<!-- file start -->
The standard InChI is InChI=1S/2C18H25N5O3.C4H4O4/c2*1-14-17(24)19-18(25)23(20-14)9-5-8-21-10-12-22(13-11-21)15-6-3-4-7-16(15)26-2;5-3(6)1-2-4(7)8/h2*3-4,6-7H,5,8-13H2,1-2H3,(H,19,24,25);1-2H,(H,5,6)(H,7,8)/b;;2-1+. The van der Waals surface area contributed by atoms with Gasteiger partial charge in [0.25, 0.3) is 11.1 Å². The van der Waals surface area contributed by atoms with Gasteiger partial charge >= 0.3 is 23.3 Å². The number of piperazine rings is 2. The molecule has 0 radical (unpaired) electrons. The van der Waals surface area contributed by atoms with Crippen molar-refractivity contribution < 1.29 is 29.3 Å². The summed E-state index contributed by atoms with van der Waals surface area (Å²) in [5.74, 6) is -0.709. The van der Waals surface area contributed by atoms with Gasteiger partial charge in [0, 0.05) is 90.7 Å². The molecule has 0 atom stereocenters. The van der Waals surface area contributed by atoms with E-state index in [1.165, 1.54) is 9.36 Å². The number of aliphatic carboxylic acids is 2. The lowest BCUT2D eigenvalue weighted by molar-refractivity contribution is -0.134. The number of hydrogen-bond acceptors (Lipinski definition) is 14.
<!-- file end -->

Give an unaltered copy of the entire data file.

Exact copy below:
The standard InChI is InChI=1S/2C18H25N5O3.C4H4O4/c2*1-14-17(24)19-18(25)23(20-14)9-5-8-21-10-12-22(13-11-21)15-6-3-4-7-16(15)26-2;5-3(6)1-2-4(7)8/h2*3-4,6-7H,5,8-13H2,1-2H3,(H,19,24,25);1-2H,(H,5,6)(H,7,8)/b;;2-1+. The van der Waals surface area contributed by atoms with Gasteiger partial charge in [0.25, 0.3) is 11.1 Å². The van der Waals surface area contributed by atoms with Gasteiger partial charge >= 0.3 is 23.3 Å². The number of piperazine rings is 2. The molecule has 0 radical (unpaired) electrons. The van der Waals surface area contributed by atoms with Crippen molar-refractivity contribution < 1.29 is 29.3 Å². The summed E-state index contributed by atoms with van der Waals surface area (Å²) in [5.74, 6) is -0.709. The van der Waals surface area contributed by atoms with Gasteiger partial charge in [0, 0.05) is 90.7 Å². The molecule has 0 atom stereocenters. The van der Waals surface area contributed by atoms with E-state index in [1.165, 1.54) is 9.36 Å². The number of aliphatic carboxylic acids is 2. The lowest BCUT2D eigenvalue weighted by molar-refractivity contribution is -0.134. The number of hydrogen-bond acceptors (Lipinski definition) is 14.